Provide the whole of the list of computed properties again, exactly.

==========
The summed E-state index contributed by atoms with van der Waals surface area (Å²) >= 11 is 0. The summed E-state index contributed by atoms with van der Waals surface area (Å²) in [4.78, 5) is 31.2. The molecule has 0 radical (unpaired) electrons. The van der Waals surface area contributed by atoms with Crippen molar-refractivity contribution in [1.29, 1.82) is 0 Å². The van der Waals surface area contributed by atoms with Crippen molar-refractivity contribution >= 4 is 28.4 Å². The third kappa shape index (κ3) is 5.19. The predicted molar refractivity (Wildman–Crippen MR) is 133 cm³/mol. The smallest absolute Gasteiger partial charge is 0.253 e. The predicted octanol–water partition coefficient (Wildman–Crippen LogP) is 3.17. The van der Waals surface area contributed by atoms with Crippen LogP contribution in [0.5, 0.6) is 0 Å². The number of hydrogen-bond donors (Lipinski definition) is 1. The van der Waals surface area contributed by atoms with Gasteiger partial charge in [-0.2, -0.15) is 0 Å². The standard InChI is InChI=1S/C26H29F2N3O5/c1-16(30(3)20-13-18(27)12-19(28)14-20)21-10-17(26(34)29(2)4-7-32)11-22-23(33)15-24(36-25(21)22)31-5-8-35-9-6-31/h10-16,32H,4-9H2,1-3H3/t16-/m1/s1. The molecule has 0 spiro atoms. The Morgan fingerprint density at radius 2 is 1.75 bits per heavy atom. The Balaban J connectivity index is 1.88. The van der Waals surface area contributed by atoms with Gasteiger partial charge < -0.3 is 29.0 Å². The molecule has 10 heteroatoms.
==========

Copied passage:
The summed E-state index contributed by atoms with van der Waals surface area (Å²) >= 11 is 0. The summed E-state index contributed by atoms with van der Waals surface area (Å²) in [4.78, 5) is 31.2. The molecule has 0 radical (unpaired) electrons. The van der Waals surface area contributed by atoms with Crippen molar-refractivity contribution in [1.29, 1.82) is 0 Å². The van der Waals surface area contributed by atoms with Crippen molar-refractivity contribution >= 4 is 28.4 Å². The third kappa shape index (κ3) is 5.19. The predicted molar refractivity (Wildman–Crippen MR) is 133 cm³/mol. The smallest absolute Gasteiger partial charge is 0.253 e. The predicted octanol–water partition coefficient (Wildman–Crippen LogP) is 3.17. The van der Waals surface area contributed by atoms with Crippen LogP contribution in [0.5, 0.6) is 0 Å². The number of hydrogen-bond donors (Lipinski definition) is 1. The van der Waals surface area contributed by atoms with Gasteiger partial charge in [-0.2, -0.15) is 0 Å². The standard InChI is InChI=1S/C26H29F2N3O5/c1-16(30(3)20-13-18(27)12-19(28)14-20)21-10-17(26(34)29(2)4-7-32)11-22-23(33)15-24(36-25(21)22)31-5-8-35-9-6-31/h10-16,32H,4-9H2,1-3H3/t16-/m1/s1. The molecule has 0 spiro atoms. The Morgan fingerprint density at radius 2 is 1.75 bits per heavy atom. The Balaban J connectivity index is 1.88. The van der Waals surface area contributed by atoms with Gasteiger partial charge < -0.3 is 29.0 Å². The molecule has 10 heteroatoms.